A previous report by Anagnostopoulos et al1-1 demonstrated transcription of lytic cycle genes in virus-infected B cells in the tonsils during IM. Tao et al1-2 reported the expression of lytic cycle proteins in the nasopharyngeal mucosa in healthy donors. Both reports showed lytic gene expression in B cells in vivo. Because the investigators did not succeed in demonstrating viral lytic replication in epithelial cells, they proposed that the B cells are the only source for EBV to spread in vivo. However, there are other reports demonstrating lytic replication in differentiated epithelial cells in the parotis or in the tonsills during IM.1-3-1-5 Furthermore, lytic replication in epithelial cells in the case of OHL6,7 by AIDS patients is similar to the immunologic situation during IM, where the EBV-specific immune response is not yet established. Therefore, due to the particular localization of these B cells in the nasopharyngeal epithelium, one cannot determine whether these cells were the source of the infectious EBV or whether they have recently become infected by the virus.

The recent report by Prang et al1-8 showed that during IM replication of EBV also takes place in the B cells of the peripheral blood. Replication in these cells was characteristic for IM, cases of reactivation of EBV, chronic active EBV (CAEBV), and correlated with elevated levels of EA-specific Igs. The experimental data of neither Tao et al nor of Anagnostopoulos et al showed the activity of EBV in the peripheral B lymphocytes. The group of Tierney1-9 also did not succeed (with one exception) to demonstrate the expression of lytic cycle genes in the peripheral B cells during IM. However, their analysis of the activity of the different promoters for EBNA-1 did not contradict with our own observations and therefore there was no reason for us to reexamine F and Q promoter usage.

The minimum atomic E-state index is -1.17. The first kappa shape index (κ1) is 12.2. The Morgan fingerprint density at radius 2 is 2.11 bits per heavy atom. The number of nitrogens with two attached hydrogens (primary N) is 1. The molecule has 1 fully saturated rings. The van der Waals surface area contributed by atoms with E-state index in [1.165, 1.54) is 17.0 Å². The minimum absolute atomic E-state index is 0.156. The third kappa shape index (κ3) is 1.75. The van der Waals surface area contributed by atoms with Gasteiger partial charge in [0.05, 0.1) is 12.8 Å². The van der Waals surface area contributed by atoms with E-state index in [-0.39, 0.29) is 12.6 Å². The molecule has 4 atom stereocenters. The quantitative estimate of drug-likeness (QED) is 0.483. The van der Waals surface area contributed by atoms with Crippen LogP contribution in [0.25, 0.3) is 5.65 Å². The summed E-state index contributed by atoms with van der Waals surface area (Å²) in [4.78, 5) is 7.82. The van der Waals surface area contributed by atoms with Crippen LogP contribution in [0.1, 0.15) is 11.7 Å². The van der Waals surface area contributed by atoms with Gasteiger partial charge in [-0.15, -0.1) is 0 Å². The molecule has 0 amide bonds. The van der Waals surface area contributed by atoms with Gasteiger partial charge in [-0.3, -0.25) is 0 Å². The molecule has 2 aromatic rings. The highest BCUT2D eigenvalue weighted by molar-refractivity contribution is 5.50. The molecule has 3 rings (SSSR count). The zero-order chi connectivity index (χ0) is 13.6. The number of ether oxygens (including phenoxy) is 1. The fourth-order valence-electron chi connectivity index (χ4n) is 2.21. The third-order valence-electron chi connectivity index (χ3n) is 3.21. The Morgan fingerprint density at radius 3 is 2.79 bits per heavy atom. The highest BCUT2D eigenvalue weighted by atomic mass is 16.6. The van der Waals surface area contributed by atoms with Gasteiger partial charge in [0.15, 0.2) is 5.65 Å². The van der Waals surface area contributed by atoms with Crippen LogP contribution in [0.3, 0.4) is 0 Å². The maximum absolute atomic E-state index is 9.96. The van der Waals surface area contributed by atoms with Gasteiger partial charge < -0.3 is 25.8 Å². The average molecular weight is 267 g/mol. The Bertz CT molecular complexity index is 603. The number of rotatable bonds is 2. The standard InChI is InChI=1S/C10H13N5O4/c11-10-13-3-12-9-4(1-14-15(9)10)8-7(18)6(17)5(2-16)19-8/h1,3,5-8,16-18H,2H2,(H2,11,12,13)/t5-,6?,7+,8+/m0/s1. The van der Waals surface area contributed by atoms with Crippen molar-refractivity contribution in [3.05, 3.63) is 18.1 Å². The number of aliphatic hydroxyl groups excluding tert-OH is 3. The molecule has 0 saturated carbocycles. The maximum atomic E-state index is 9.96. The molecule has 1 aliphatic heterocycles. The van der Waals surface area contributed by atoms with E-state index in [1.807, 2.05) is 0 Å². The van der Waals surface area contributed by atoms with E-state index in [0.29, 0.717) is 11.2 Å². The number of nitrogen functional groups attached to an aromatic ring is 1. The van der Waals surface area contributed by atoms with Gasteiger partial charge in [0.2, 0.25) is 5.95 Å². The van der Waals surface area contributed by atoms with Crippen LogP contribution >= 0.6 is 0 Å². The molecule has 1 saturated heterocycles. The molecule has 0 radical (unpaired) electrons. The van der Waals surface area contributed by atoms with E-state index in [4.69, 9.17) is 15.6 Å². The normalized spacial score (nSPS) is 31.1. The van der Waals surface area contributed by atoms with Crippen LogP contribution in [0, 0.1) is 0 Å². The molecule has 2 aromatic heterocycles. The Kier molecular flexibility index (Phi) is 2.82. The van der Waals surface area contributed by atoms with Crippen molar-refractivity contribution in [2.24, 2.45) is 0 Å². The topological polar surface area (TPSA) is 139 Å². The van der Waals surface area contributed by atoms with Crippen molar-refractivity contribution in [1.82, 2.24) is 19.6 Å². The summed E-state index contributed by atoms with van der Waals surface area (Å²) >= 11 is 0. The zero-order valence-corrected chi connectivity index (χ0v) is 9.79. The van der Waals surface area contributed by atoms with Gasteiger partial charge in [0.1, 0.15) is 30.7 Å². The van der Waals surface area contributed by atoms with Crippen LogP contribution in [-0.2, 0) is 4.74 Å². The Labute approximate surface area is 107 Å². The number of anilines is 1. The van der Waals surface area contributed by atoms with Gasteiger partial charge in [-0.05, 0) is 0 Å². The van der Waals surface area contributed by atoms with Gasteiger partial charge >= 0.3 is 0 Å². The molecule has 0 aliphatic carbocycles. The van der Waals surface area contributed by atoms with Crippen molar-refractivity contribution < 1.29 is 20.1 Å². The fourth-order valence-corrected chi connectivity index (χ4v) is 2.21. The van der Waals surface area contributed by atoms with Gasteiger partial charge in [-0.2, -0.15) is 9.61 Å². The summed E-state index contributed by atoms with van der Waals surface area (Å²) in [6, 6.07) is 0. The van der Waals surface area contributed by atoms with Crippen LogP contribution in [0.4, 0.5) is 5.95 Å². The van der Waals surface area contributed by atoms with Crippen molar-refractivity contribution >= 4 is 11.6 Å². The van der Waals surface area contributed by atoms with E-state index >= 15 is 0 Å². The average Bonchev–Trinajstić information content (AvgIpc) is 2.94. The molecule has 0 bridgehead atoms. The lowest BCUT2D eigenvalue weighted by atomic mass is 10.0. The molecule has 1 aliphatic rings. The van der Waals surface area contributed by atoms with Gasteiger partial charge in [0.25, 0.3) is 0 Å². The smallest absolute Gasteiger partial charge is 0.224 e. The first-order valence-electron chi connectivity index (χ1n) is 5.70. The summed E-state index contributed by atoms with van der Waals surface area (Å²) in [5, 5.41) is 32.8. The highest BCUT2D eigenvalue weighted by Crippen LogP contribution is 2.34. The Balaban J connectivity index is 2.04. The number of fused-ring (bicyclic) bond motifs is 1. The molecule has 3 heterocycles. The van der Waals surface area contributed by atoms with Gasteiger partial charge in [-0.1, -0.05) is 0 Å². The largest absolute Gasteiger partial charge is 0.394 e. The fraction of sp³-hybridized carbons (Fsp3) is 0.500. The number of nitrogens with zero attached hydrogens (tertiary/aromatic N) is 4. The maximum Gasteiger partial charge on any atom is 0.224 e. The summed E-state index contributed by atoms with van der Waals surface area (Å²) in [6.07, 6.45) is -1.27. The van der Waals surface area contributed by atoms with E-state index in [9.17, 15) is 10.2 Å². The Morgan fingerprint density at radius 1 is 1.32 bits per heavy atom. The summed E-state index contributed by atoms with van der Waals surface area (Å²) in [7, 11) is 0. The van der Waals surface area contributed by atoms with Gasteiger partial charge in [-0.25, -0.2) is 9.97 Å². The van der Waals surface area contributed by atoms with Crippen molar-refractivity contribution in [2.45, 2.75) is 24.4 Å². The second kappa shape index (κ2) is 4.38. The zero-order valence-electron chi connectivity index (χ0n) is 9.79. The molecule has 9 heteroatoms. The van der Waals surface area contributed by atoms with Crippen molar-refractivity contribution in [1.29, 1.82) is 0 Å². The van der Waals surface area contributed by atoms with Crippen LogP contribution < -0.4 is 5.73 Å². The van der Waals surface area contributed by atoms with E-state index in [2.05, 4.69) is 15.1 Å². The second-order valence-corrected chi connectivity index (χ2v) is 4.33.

In conclusion, our results reinforced the often proposed model of transmission of EBV from the reservoir of small resting cells to the sites of virus production within lytically infected B cells. In the report of Prang et al the tendency for lytic replication in B lymphocytes was demonstrated also in healthy seropositive donors, but in contrast to the situation present during IM, viral lytic replication is controlled by an intact immune system. Therefore, an active production of the virus can only proceed in immunologically unpatrolled sites of the body. Whether these sites are B cells, infiltrating the epithelium of the parotis, or whether differentiating epithelial tissues give rise to infectious virus which further reinfect B cells remains unclear. Both possibilities have been published and the truth probably lies somewhere in between.